To say that Rafael Soriano has struggled so far this season would be akin to saying Babe Ruth was a decent ballplayer: you’d technically be right, but off by multiple factors of ten. Soriano has struggled mightily since making his Yankee debut, allowing at least one baserunner in nine of his ten appearances, and posting an “Ouch!” inducing 7.84 ERA and 5.55 FIP. He has three meltdowns already this season (only had four total in 2010), and he’s blown two Yankee leads: once on April 5th against the Twins and once last night against the White Sox. Last night was particularly painful, as Soriano plunked Carlos Quentin with a slider and then grooved a fastball down the heart of the plate to Paul Konerko. I don’t think I need to tell you where that pitch ended up.
Since it’s so early in the season, it’s easy to write off these struggles as relatively unimportant; odds are, this is just a slump and Soriano will be his normal, dominant self for the rest of the year. Soriano has only thrown 10 innings this year, so it’s way too early to begin putting credence in his ERA, FIP, or xFIP. But while that may be true, I don’t like leaving analyses at this level; I want to know why Soriano is slumping now. Is this simply a matter of bad luck? Has he changed his pitching approach? Is he struggling with any of his pitches?
To the Pitch F/x data we go!
The first thing you’ll notice when you look at Soriano’s Pitch F/x data is that there seems to some confusion over his pitch classifications. If you look at the Pitch Type section on Soriano’s FanGraphs page, it looks like he’s throwing a similar number of cutters this season, but throwing more sliders and fewer four-seam fastballs. This is data from Baseball Info Solutions (BIS). But if you then look Soriano’s Pitch F/x tab at the top of his player page, which uses the Pitch F/x data as released by MLB, it shows him throwing almost exclusively cutters instead of four-seam fastballs. Here’s the breakdown:
Which should you believe? After looking at the data himself, resident Pitch F/x guru Dave Allen believes the BIS data is more accurate in this case. While it would make for a compelling narrative if Soriano arrived in New York, got apprenticed to Mariano Rivera, and began throwing cutters over 50% of the time, it seems the filters for the Pitch F/x classifications are simply mislabeling his pitches. So if anyone out there was thinking of writing a story about Soriano’s newfound love of the cutter, you can scrap it.
Looking solely at the BIS data, it still appears as though Soriano has changed his approach slightly this season. He’s throwing his slider 31% of the time this year, up from 21% last season, and his four-seam fastball use is down to 52% from 63%. He’s using his slider as a knock-out pitch, throwing it around 50% of the time when he gets in a 2-strike count, while last season he would also frequently use his four-seam fastball in these counts. Whatever the reason for this change – different pitching coaches, his own decision, small sample randomness – the results haven’t been good.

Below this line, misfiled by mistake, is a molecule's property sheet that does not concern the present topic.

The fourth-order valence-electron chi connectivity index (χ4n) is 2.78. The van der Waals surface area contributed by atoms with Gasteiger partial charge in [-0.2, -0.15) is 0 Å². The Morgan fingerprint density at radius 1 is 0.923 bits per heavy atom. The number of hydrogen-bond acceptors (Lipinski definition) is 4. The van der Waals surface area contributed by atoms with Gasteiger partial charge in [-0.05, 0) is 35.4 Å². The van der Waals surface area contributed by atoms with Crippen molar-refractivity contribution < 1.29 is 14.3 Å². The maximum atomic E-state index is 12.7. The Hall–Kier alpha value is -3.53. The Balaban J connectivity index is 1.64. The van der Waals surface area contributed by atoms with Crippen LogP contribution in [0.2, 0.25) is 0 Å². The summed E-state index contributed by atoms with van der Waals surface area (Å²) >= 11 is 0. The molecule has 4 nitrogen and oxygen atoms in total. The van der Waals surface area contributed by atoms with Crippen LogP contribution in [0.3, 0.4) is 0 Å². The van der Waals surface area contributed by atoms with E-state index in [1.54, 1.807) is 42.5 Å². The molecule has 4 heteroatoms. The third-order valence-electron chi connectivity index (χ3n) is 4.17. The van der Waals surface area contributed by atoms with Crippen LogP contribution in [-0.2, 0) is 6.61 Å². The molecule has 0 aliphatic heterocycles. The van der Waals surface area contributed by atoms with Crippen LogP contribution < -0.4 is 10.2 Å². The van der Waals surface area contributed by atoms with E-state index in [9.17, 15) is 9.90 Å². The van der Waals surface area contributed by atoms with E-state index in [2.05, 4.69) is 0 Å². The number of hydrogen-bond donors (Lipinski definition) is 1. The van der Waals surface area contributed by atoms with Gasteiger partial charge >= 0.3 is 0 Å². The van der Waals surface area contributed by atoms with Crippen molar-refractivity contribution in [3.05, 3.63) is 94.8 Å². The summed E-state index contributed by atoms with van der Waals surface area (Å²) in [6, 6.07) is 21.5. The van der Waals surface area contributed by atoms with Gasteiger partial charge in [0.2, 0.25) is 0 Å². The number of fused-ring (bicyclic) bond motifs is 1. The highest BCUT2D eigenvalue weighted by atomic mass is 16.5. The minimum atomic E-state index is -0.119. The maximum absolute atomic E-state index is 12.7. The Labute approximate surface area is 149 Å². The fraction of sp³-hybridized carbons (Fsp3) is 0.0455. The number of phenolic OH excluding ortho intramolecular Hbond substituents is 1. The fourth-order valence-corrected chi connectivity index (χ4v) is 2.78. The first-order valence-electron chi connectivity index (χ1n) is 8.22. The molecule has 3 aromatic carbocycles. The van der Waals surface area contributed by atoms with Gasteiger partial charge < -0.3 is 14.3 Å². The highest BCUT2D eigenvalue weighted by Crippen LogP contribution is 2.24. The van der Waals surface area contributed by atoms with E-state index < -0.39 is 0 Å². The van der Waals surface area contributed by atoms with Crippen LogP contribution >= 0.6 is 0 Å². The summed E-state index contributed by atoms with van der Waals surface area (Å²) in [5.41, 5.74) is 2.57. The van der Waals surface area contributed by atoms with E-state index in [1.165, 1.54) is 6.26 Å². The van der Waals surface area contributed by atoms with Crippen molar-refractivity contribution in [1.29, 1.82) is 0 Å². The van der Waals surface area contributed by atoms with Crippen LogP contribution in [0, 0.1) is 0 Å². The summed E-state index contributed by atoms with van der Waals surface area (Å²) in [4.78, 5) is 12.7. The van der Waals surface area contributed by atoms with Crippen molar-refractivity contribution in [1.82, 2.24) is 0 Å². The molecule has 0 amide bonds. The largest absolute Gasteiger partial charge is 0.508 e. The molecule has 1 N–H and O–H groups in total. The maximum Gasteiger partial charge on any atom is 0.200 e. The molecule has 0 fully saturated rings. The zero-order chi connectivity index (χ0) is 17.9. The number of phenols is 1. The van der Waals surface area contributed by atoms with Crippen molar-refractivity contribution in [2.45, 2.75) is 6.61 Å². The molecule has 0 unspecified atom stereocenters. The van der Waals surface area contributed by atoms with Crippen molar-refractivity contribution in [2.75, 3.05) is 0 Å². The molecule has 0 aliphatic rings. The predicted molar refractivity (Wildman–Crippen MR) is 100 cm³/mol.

Soriano’s slider is rated as his worst pitch by pitch type linear weights (-2.31 wSL/C), and it’s only generating 6% swinging strikes this season (14% last year). He’s also having a tough time controlling his slider, hitting Carlos Quentin with one last night, and he’s frequently missing with it high in the zone and over the plate. Compare these two strikezone plots of his sliders:
Courtesy of the Joe Lefkowitz Pitch F/x tool
I don’t think Soriano’s only problem is his slider, though. He seems to have much less control of all his pitches, as he’s walked eight batters already this year compared with 14 total last season. The fastball he threw to Paul Konerko last night was knee high and over the heart of the plate, despite the fact that Russell Martin was setting up outside. A lack of control was the same problem that got Soriano in trouble during the game he blew against the Twins: he couldn’t locate his fastball and missed his intended location on the majority of his pitches. Soriano is missing the zone 5% more often in 2011 than in 2010, and he’s getting a first pitch strike 8% less often. Simply put, I don’t think he has a good feel on where his pitches are going right now.
Also, there’s possibly some bad luck mixed in with Soriano’s poor results. He’s having lots of balls drop in for hits right now (.333 BABIP) and letting a large amount of runners score (61% LOB%). While BABIP and LOB% can be influenced by a pitcher’s skill level – if he’s missing his locations, it’s more likely a batter will crack a hard hit – there’s also this to consider. I mean, really now?
For Yankees fans, Soriano’s control problem is a mixed blessing. It’s infuriating as heck to watch Soriano continue to miss with his pitches, but at least it’s not something more serious like a drop in velocity (which could signal an injury) and it should be a problem Soriano can fix going forward. How soon? Well, that’s impossible to say. Until it happens, though, at least Brian Cashman can thumb his nose at Hank Steinbrenner and say, “I told you so!”